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Food for Thought: The "Dialogues at Noon" Series

You know you're groping for conversation when you have to talk about the weather at lunch. Well, if you're an atmospheric (or related) scientist, maybe not.

For a change of pace, scientists, students, and nonscientists at UCAR have been convening the last Friday of each month to dine on provocative discussions regarding science policy issues. Called "Dialogues at Noon," the lunch-discussion series is sponsored by the Office of Government Affairs (OGA) and the Environmental and Societal Impacts Group (ESIG). They welcome the entire UCAR community.

This "inreach" activity was begun in January with the goal of bringing our community together to informally talk about science policy. It is designed to be an interactive forum for anyone interested in voicing their views and concerns on these and other issues, or those who just want to listen and learn more about the current trends inside the Beltway. Thanks to excellent leaders who provide thought-provoking questions and hypothetical scenarios while tapping into their own experience, the discussions have been quite lively.

A model model?

Guy Brasseur, director of NCAR's Atmospheric Chemistry Division, led the debut policy lunch at the Mesa Lab in January. This first dialogue attracted over 30 people, hungry to not only masticate, but talk, vent, and listen. It was followed by an encore performance the following month at the Foothills Lab.

"Is Bigger Better?" was the ambiguous headline for the first topic, which was loosely based on the article in The Economist, "A Problem As Big as A Planet" (5 November 1994). Guy focused on some philosophical questions regarding the value of predictive models. Has the science community's effort to understand and control global change research (what the article called "the great global experiment") failed? Scientists' research agenda--to build a comprehensive, predictive model of the physical, chemical, and biological processes that regulate the earth--should be questioned, according to the piece: ". . . does such model-building really fit with the promise of averting catastrophe?" The challenge, it is argued, is to get hard scientists working together with social scientists.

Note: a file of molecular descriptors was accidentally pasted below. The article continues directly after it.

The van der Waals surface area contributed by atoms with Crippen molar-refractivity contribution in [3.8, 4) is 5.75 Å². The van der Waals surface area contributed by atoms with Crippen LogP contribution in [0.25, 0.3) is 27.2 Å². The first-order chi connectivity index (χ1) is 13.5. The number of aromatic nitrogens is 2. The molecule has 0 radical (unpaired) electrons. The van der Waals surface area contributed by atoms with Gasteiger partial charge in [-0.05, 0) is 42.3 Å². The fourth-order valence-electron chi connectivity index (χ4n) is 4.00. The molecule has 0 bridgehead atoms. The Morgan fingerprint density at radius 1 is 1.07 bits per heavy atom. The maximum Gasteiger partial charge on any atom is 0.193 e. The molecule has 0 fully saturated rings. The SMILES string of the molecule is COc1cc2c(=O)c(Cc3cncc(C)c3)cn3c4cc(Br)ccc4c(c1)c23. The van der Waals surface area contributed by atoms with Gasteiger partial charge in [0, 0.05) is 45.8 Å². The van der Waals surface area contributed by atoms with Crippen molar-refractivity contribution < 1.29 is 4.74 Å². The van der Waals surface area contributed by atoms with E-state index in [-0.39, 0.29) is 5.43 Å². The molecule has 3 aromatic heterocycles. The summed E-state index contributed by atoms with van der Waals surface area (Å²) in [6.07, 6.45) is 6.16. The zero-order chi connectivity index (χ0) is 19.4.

Is "basic" a bad word?

"What role should 'curiosity-driven' play in our research?" Dave Carlson, Atmospheric Technology Division (ATD) director, asked the 30 or so people at the second "Dialogues at Noon," held in March and April. The topic, "A Balancing Act at NSF: Fundamental vs Strategic Research, Research vs Education Activities," raised problems of semantics. How does one distinguish between strategic and fundamental research? Scientists define "basic research" differently from some policymakers in Washington. Does it have a frivolous connotation to the nonscientific world? "And," Carlson questioned, "should basic research be elevated to a pure ideal?" In the academic community, it's normally seen as positive; in Washington, as Harriet Barker (UCAR vice president for corporate affairs) pointed out, it could have a pejorative connotation.

Tony Delany (ATD) views the term as having chameleonlike qualities. "If someone says, 'Hey, funding's over here!', scientists will conveniently discover their curiosity for and interest in that particular project," defending it as "basic research."

The group also debated the definition of successful basic research. If success is measured by health, prosperity, or national security, how should our research be measured? Does the science community's goal of understanding a problem mark success? Does it meet the nation's goals? Should our research be driven by how it would contribute to society?

And, Dave questioned, what about serendipity? After years of study, graduate school, and research, can an unexpected finding be serendipitous? Is a discovery lucky and unearned?

Anatta (UCAR Communications) reminded the group that some politicians are stoking a public perception of scientists as "intellectual elitists," a perception that needs to be changed. The public, she pointed out, responds to catastrophes and emergencies. When such dramatic events are lacking, we must continue to get taxpayers to buy into our day-to-day work, including "curiosity-driven" research.

Times have changed, many conceded, and holing up in the laboratory, doing one's science, is now an anachronism: scientists must participate in outreach to the public. Dave, for example, became interested in oceanography, in part, because of the National Geographic television specials featuring Jacques Cousteau.

Five score and 15 years ago

"Repackaging the Department." "Bob Walker's Got an Idea." "Who Needs a Department of Science?" Do these recent headlines give you heartburn? Or do you nod your head in agreement with them?